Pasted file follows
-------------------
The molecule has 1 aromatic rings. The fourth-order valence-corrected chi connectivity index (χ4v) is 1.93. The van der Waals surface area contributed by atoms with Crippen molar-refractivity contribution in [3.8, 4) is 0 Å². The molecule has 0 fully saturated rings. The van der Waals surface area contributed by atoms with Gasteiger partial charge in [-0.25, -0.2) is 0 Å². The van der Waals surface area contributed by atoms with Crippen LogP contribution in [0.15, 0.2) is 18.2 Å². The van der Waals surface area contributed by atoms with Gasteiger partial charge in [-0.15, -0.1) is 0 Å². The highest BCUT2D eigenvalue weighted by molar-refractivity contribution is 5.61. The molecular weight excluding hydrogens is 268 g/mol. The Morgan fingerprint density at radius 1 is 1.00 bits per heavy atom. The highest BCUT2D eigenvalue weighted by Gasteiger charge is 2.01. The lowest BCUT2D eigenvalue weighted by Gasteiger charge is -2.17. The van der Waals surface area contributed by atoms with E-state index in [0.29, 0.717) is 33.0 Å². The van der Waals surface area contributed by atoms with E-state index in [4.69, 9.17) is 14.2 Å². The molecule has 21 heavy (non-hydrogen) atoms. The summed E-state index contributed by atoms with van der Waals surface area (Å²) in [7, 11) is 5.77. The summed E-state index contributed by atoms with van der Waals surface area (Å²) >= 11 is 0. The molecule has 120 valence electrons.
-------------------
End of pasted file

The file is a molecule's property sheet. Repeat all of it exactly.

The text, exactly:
The molecule has 1 aromatic rings. The fourth-order valence-corrected chi connectivity index (χ4v) is 1.93. The van der Waals surface area contributed by atoms with Crippen molar-refractivity contribution in [3.8, 4) is 0 Å². The molecule has 0 fully saturated rings. The van der Waals surface area contributed by atoms with Gasteiger partial charge in [-0.25, -0.2) is 0 Å². The van der Waals surface area contributed by atoms with Crippen LogP contribution in [0.15, 0.2) is 18.2 Å². The van der Waals surface area contributed by atoms with Gasteiger partial charge in [-0.15, -0.1) is 0 Å². The highest BCUT2D eigenvalue weighted by molar-refractivity contribution is 5.61. The molecular weight excluding hydrogens is 268 g/mol. The Morgan fingerprint density at radius 1 is 1.00 bits per heavy atom. The highest BCUT2D eigenvalue weighted by Gasteiger charge is 2.01. The lowest BCUT2D eigenvalue weighted by Gasteiger charge is -2.17. The van der Waals surface area contributed by atoms with E-state index in [0.29, 0.717) is 33.0 Å². The van der Waals surface area contributed by atoms with E-state index in [4.69, 9.17) is 14.2 Å². The molecule has 21 heavy (non-hydrogen) atoms. The summed E-state index contributed by atoms with van der Waals surface area (Å²) in [7, 11) is 5.77. The summed E-state index contributed by atoms with van der Waals surface area (Å²) >= 11 is 0. The molecule has 120 valence electrons.